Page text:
Thanks to both a conversation with and a post by my friend Benjamin, this story occurred to me.
I grew up as Wally Jost. Today, it kind of gives me the willies … truly … to say ‘Wally Jost.’ It reminds me now and reminded me then of ‘Wally Cox,’ also known as a milquetoast Mr Peepers from a sitcom of a long time ago. Or Wally Cleaver, the Beav’s big brother. Neither of these was the sort of person I wanted to be.
While I never did like the name ‘Wally,’ I didn’t like the alternatives, either. Walter sounded way too formal; who did I think I was, Walter Cronkite? Walt was OK but, along with my last name, seemed to get tangled up around my eye teeth when spoken. “Walt Jost” was too staccato. And if I wanted to be known as ‘Walt,’ I figured I had to introduce myself as Walt Jost. “Hi, I’m Wally Jost; call me Walt,” was lame. Or so it seemed to my sensitive teenage personage.
And so I lived as Wally for many years, through High School, College, Graduate School, and the first few years of working in my profession. Then I met the love of my life … we made beautiful music together
( figuratively speaking … as you know I’ve been taking voice lessons for about 15 years and have advanced only past raw beginner ). And she said to me, ‘You’re not a Wally.’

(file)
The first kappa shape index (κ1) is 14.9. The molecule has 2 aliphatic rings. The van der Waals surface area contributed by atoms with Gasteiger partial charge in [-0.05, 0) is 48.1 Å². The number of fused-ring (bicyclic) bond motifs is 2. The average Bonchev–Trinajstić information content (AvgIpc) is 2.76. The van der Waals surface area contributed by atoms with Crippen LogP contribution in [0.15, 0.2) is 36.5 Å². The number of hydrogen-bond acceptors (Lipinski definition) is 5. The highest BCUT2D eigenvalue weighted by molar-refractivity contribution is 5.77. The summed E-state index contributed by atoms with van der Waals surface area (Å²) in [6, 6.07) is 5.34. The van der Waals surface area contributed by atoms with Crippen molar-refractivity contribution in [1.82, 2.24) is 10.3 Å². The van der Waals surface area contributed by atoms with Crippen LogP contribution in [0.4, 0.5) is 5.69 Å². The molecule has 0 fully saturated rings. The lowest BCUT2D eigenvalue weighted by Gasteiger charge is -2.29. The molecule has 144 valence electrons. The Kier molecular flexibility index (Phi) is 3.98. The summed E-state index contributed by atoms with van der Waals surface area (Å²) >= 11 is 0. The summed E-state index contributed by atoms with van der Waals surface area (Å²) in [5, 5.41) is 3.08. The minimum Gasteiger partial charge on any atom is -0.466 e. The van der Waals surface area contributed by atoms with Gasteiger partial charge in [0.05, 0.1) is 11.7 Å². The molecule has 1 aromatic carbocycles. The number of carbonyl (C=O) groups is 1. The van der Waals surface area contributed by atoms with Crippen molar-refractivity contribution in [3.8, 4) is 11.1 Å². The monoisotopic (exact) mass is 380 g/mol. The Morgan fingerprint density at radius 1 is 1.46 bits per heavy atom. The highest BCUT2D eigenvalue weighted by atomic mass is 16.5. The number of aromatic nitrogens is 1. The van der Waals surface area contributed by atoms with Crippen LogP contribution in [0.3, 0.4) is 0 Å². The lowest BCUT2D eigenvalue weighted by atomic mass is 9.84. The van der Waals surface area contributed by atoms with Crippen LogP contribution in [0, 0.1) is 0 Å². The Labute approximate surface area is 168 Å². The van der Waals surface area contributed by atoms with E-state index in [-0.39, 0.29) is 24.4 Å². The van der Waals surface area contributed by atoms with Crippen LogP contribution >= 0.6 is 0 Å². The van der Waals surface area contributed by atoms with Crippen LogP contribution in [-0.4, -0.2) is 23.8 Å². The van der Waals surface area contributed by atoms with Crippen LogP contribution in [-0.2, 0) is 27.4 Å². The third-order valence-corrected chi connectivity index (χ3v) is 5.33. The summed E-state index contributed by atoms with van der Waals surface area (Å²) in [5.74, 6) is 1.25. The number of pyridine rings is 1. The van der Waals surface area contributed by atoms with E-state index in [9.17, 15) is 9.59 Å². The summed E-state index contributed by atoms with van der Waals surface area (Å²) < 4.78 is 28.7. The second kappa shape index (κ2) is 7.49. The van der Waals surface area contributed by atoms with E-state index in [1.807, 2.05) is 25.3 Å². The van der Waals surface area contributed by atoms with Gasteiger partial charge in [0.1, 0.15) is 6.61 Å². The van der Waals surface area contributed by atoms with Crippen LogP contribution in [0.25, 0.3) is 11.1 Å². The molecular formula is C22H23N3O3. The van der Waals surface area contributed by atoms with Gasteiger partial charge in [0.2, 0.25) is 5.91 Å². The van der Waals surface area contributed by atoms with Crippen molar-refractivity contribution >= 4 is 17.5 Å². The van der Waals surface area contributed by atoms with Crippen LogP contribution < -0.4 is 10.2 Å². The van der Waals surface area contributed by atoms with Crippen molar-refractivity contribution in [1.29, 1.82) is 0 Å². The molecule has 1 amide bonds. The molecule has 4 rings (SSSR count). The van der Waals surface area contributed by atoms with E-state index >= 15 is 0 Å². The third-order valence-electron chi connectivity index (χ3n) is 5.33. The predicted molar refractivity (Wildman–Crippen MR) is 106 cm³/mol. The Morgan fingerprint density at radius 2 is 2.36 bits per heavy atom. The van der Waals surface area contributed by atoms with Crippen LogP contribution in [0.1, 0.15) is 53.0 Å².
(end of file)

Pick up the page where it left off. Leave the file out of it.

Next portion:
“Tell me something I don’t know. I know that, but … “
“You’re a ‘Walter’,” she asserted, and assured me Walter was not too formal.
I tried it out; I liked it. I told people at work, my friends, “Please call me Walter. I never did like Wally and I’m doing something about it.”
At first there was a snicker or two, mostly swallowed ones. But it did not take very long; at age thirty-something I was “Walter Jost,” no longer “Wally Jost,” to mostly everyone.
As might be expected, or suspected, among the people I know, my family had both known me the longest as ‘Wally’ and was the hardest group of people to convert. My mother had a particularly difficult time … I frequently heard ‘Waltie’ come from between her lips when she was attempting to say my name. Eventually, however, even she used my preferred name … most of the time, at least.
According to https://www.behindthename.com/name/walter, it is a strong name, “From a Germanic name meaning ‘ruler of the army’.” That is how I came to feel about it … a strong name, not a formal name. According to the same website, the popularity of the name peaked in the late eighteen hundreds and then waned,
Now the most annoying thing that happens about this is when I’m in a large group. We’re milling around and one of the members looks at me and says, “Hi Walt. Thanks for coming.” ( Please note, “Wally” is not an option any more. )
I will, or might, say something polite, like, “Please … it’s ‘Walter.’ Nice to be here.”
And the response from the speaker, or perhaps another who’s witnessed the exchange, is, “Hey … it’s OK, but maybe you should be glad to be remembered at all.”
And, of course, that is correct. I am glad to be remembered … but I would still like to be remembered by my name, the one I strove so hard to own.
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